Then, regarding freedom of expression, I don’t like disinformation but I think nothing purifies better than sunlight. We must let all these idiots ridicule themselves and disqualify themselves in public.

What about sensitive issues, such as health? Shouldn’t we set limits?

I agree. On these issues, you do not have the right to give an unfounded opinion. It’s dangerous. We must really be wary of quacky opinions uring medical emergencies. Today, when 100 experts think X and a dissident person thinks non-X, like this quacky Didier Raoult’s or some other false scientist, the charlatan will pass on television much more than the bearers of professional consensus.

Why is non-conformism preferred to scientific conformism?

Because of a phenomenon called salience. Consider the quote attributed to Stalin: “The death of a man is a tragedy. The death of a million men is a statistic.” The former is more prominent than the latter, despite the disproportion between the two. However, in their representations, people do not function statistically but emotionally. But science does not work through public opinion nor any opinion; it is a mechanism of evidence and demonstrations.

Note: More than a million people died of Covid after Musk‘s episode. There is something pathological about people who don’t get that without vaccines we would be in real trouble, and they divert you from these points by nitpicking. So we need safeguards.

Some interpretations see in conspiracy the conspiratists or supporters of the disinformation of narcissists. You too?

It also counts. But conspiracy theory is not necessarily bad for society. I would say that experts and mainstream media are right in 95% of cases, conspiratists in less than 5%, even if unfortunately the public is led to believe that conspiratists are 95% right and the media 5%. So we need them, but we must control them, prevent catastrophes. Will Elon Musk kill them? I don’t know. We must be very careful because when information is suppressed, people tend to believe it even more, which advocates for a very weak regulation of expression. Except, as I have just said, in specific, extreme cases: in the event of a national emergency such as a pandemic or when children are concerned, it is necessary to control false information on the networks, for example by pointing out that such a person is not qualified to express himself on the topic, particularly medicine [Note: People don’t get that nondoctors are not allowed to give specific medical advice; they don’t let truck drivers treat cancer patients, and I haven’t heard too many people complaining of lack of freedom of expression there]. YouTube has done such controls, as did Facebook. But it should not be abused: it should not be used in the case of opinion debates.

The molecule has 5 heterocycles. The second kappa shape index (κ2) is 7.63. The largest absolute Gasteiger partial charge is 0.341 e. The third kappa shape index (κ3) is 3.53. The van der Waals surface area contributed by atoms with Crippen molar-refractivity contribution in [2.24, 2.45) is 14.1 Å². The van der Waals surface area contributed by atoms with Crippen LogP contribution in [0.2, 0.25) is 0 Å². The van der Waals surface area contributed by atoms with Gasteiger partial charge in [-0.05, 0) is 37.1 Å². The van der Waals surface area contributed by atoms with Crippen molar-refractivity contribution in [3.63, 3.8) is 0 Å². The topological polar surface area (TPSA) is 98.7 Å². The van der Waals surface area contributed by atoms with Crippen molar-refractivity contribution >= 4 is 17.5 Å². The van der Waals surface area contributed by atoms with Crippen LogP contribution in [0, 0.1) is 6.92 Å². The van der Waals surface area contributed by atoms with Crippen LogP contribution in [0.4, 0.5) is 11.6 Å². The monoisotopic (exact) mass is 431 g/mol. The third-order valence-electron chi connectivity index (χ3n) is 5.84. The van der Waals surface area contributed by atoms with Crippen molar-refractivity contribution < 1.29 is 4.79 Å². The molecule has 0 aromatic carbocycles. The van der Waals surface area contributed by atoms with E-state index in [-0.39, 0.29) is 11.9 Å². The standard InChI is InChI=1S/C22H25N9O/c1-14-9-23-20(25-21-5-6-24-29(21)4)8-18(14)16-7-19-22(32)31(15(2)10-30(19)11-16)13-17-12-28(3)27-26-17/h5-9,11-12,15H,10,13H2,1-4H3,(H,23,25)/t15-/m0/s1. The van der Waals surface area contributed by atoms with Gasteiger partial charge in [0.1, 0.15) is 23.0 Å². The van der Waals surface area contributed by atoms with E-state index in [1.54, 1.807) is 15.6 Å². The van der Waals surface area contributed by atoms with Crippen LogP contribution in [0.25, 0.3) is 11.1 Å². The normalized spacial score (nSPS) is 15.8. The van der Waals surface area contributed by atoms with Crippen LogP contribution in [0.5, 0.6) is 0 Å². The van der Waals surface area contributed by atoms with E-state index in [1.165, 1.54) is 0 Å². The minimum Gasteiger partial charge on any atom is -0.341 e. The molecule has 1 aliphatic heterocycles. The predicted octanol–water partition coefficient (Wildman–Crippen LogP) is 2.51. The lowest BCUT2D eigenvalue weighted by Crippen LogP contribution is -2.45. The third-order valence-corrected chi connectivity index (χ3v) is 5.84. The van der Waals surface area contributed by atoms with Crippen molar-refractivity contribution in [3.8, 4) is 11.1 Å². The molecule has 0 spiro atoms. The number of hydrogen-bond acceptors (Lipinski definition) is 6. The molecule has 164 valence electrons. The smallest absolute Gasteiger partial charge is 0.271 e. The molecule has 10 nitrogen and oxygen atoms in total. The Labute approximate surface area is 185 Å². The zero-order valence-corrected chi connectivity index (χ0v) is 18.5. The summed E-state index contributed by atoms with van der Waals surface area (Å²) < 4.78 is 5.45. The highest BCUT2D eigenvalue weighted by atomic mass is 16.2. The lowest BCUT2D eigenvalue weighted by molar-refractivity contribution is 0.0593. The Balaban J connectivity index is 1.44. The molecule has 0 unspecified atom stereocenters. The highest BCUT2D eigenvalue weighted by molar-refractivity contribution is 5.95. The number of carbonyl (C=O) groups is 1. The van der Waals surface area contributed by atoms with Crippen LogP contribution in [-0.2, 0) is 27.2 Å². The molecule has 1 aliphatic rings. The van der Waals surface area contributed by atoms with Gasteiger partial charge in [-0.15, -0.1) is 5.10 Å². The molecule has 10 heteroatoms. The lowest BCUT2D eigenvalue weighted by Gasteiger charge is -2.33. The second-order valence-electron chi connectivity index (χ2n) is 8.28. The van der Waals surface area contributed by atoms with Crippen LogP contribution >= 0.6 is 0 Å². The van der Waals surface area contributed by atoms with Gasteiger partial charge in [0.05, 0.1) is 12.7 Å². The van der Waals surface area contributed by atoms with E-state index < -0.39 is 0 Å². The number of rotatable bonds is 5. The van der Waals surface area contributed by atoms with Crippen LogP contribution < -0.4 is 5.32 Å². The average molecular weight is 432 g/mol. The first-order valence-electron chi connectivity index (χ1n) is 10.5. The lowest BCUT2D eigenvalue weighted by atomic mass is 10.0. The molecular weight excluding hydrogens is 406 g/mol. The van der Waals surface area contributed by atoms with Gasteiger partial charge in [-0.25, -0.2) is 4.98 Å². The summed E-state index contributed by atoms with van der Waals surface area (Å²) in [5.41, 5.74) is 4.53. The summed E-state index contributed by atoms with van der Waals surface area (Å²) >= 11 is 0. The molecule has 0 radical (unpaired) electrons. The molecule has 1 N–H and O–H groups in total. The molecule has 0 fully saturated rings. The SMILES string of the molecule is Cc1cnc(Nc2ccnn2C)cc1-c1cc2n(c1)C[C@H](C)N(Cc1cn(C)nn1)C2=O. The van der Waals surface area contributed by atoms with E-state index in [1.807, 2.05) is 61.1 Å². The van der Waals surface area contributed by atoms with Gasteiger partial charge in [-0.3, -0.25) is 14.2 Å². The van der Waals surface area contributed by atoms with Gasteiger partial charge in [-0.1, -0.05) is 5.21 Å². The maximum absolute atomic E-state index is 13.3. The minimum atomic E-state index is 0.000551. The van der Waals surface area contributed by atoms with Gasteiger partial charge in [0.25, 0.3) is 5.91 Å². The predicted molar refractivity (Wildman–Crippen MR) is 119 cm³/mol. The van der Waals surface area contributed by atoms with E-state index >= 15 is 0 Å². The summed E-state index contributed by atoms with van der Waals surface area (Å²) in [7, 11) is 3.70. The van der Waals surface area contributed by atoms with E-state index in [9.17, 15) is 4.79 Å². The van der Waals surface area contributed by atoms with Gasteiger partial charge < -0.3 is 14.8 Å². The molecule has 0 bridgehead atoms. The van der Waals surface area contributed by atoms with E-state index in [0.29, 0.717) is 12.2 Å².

This is difficult, because the current alternative opposes radicals of freedom of expression to people who want to limit all speech for fear of offending certain categories of people.

You have to be in the middle. And when you censor, you have to treat people fairly. Either you censor everyone or no one. I don’t like the toxic and unhealthy utopianism of the wokes, and they, no one censors them. Overall, censorship remains limited to a few and unbearable trolls continue to thrive on this social network. Being on Twitter is like going to a café that brings together the entire population and you don’t know which one is a fool and who is a professor of medicine. In general, when you go to a real café, you know if you are at the truck stop or at the Deux magots. Twitter is a mess, a mix.

You find yourself at a table with Einstein on your left and a truck driver on your right who comments on IMF policy or discuss whether the people of Davos are trying to put chips in our brains…

What could happen is that Twitter becomes such chaos that people spontaneously flee to networks where trade moderation is stronger. In any case, I think things will eventually settle: you will have a Twitter for Einstein and his friends, and a Twitter for others. There is already Parler, which brings together Trump fans.